For example, the annual Safra Avventura race held in January had a section in the 50km Ultra category that saw participants navigating only with a map through Simpang, a swampy area near Yishun.

Students at Republic Polytechnic are organising a multi-disciplinary race that is about 9km long which incorporates navigational challenges. The race, Avontuur de Republic, takes place next Friday and is open only to its students, alumni and staff.

Student Nelson Chua, 18, one of the organisers, says: "Some aspects of orienteering may be quite dry, especially the theoretical parts. But once people find themselves getting a bit lost, that's when it gets exciting."

But exciting is probably not how Mr Sanjay Radakrishna would describe his real-life predicament when he got lost while trekking alone at Phnom Aural, the tallest mountain in Cambodia, in June.

The 26-year-old National Institute of Education undergraduate made the headlines, surviving only on water for a week after a fall led him to lose his way.

The trek was supposed to take just two to three hours.

With a dead mobile phone and no GPS, he followed a waterfall trail and used the position of the sun as a gauge of direction to find his way back to civilisation.

Mr Sanjay, who has taken part in a few orienteering races previously, said his brain kicked into high gear to look for clues to help him identify which way to go.

"When you are lost, your brain works differently. I realised there are always some clues to help you. For example, if you see rubbish on the ground, you will know that someone had been there," he says, adding that that was how he knew he was close to civilisation.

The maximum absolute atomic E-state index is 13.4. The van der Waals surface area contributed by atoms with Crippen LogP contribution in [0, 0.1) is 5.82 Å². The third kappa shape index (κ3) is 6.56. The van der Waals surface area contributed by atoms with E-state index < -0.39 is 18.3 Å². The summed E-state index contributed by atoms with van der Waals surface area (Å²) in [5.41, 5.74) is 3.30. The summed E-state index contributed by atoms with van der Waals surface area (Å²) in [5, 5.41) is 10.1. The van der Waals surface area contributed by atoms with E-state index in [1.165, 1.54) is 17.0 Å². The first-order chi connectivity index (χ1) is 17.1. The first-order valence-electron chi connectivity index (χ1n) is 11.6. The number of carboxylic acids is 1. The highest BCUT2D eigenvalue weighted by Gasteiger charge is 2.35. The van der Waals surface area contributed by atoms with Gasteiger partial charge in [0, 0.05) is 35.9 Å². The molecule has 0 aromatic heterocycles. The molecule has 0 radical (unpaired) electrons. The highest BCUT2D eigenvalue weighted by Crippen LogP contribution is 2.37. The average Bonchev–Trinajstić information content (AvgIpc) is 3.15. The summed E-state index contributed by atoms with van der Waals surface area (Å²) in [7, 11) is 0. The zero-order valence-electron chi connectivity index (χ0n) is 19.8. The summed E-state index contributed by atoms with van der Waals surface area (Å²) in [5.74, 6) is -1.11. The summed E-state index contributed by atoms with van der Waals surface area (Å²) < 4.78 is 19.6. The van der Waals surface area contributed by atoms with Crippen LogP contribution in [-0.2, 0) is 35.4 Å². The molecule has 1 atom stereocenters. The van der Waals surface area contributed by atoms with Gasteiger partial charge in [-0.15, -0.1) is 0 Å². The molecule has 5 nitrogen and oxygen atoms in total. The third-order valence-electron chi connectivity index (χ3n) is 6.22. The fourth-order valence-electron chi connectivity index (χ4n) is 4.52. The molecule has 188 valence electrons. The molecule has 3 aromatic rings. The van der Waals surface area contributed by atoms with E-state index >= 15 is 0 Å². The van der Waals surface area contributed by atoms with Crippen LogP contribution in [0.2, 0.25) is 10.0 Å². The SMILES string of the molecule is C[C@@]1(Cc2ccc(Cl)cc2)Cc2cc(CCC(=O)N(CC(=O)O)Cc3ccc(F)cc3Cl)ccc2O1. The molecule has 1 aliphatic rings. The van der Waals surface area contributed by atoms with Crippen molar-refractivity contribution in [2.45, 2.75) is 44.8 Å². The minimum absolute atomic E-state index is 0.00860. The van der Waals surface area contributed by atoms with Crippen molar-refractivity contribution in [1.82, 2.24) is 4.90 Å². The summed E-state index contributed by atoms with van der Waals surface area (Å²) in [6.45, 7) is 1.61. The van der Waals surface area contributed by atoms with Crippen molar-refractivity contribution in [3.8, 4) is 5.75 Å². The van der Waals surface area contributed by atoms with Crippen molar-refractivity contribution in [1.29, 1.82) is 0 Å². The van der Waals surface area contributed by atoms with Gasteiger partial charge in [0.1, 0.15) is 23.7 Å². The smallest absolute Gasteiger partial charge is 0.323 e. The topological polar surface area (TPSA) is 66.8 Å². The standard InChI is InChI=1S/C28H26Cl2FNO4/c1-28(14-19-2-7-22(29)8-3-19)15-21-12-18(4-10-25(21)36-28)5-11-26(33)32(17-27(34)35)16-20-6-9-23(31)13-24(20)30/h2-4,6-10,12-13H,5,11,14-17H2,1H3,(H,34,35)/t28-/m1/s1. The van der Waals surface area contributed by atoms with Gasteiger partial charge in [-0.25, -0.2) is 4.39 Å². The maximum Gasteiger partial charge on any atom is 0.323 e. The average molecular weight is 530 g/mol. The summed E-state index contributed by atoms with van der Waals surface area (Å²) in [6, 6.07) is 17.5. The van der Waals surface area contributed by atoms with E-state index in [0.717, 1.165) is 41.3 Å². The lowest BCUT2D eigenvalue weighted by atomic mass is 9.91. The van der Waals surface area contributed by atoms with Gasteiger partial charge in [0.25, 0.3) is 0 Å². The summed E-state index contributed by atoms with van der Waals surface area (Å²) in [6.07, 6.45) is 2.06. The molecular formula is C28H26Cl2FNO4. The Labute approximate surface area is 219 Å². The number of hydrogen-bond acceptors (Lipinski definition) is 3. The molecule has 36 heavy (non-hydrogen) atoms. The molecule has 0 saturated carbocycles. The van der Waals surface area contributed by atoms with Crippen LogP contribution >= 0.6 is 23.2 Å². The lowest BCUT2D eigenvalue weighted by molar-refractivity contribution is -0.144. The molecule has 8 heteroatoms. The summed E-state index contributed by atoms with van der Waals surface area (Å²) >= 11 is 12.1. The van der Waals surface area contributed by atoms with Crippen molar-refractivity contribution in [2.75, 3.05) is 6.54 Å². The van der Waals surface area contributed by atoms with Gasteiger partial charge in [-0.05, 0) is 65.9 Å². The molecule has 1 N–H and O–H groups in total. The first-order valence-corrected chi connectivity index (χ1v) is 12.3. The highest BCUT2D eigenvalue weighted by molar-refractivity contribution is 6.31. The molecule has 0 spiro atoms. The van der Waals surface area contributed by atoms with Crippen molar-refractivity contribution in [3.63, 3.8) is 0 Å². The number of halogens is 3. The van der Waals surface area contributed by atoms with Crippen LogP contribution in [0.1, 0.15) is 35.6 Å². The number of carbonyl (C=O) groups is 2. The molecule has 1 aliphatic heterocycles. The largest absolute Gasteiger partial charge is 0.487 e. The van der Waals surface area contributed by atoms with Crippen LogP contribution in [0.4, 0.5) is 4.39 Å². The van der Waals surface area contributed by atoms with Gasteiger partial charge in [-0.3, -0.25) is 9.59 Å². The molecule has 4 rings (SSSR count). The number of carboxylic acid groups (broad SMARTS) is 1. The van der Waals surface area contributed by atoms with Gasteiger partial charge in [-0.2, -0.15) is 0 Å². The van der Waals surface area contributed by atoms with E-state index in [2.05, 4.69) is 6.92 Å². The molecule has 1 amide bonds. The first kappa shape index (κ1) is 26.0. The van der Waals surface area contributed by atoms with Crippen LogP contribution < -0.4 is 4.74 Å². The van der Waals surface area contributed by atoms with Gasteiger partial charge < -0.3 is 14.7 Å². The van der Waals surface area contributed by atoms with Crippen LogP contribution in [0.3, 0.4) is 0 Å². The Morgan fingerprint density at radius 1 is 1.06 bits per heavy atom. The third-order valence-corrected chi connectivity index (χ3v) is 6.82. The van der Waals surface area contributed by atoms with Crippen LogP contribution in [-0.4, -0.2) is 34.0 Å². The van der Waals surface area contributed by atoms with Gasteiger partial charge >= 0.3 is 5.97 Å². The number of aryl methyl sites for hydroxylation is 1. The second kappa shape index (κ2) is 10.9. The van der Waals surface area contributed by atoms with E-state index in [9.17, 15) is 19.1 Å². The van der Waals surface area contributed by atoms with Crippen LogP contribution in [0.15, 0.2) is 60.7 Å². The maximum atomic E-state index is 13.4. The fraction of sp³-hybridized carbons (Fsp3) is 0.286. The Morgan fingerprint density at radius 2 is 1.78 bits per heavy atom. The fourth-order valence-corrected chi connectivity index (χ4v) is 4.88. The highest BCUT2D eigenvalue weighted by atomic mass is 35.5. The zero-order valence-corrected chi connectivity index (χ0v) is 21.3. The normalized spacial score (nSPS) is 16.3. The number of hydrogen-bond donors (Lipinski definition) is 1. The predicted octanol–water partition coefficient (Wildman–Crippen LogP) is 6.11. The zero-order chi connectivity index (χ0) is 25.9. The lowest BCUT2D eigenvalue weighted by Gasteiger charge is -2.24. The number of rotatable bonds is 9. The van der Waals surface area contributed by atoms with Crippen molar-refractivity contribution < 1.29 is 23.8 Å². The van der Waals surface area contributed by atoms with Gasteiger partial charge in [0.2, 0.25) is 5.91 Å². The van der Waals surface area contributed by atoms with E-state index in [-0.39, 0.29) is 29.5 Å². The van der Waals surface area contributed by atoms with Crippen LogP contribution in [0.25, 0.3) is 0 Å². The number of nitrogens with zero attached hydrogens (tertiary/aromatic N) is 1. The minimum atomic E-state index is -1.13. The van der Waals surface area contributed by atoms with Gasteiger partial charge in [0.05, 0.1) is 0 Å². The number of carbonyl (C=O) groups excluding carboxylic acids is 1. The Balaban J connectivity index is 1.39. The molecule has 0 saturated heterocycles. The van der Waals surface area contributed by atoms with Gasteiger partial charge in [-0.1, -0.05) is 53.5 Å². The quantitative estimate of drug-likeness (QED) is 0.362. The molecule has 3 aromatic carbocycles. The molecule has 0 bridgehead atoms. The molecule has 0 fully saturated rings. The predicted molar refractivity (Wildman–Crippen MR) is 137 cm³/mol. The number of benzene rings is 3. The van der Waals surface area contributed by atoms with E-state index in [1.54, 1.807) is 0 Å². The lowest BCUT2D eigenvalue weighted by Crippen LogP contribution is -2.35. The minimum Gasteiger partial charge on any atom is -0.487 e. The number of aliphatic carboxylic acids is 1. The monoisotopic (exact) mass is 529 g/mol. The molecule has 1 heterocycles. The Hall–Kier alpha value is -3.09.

He says he now takes along food, a waterproof jacket and, if available, a physical map, no matter how short his climbs are expected to be.

He has done 49 climbs since 2003 and will be leading a group of climbers up Mount Rinjani on Indonesia's Lombok island next month.

For those keen to equip themselves with such essential life skills, there are courses and sessions on the basics of orienteering.

For example, a group of enthusiasts who formed the Orienteering Federation of Singapore last year conduct orienteering activities in parks around Singapore for free.

The sessions, which take place about once a month, are organised using Meetup, an online social networking portal. The Singapore Orienteering Meetup Club has 125 members and about 10 people attend each session on average.

Mr Fish Tan, 26, the federation's vice-president who organises the sessions, says: "Some people have the impression that it is a fast-paced sport. But it's a sport that everybody can do. Old people can slowly complete the route."

Young children can also pick up life skills from orienteering. The People's Association has organised two such family-friendly events this year - at Bishan Park and the Japanese Garden.No other orienteering sessions are planned, but a spokesman says it might offer more if there is interest.

Travel consultant Gayathri Shankar, 36, who attended the session at Bishan Park with her six-year-old son Gaurav Panicker, found it a fruitful experience.

"He learnt a lot, such as teamwork, how to read and understand instructions and how you need to follow a system," she says.

They took about an hour to cover more than 30 checkpoints and she may just have a little cartographer on her hands now.

She adds: "We are addicted to maps now. We go to the zoo and he has to get the map first."

This article was first published on October 31, 2014.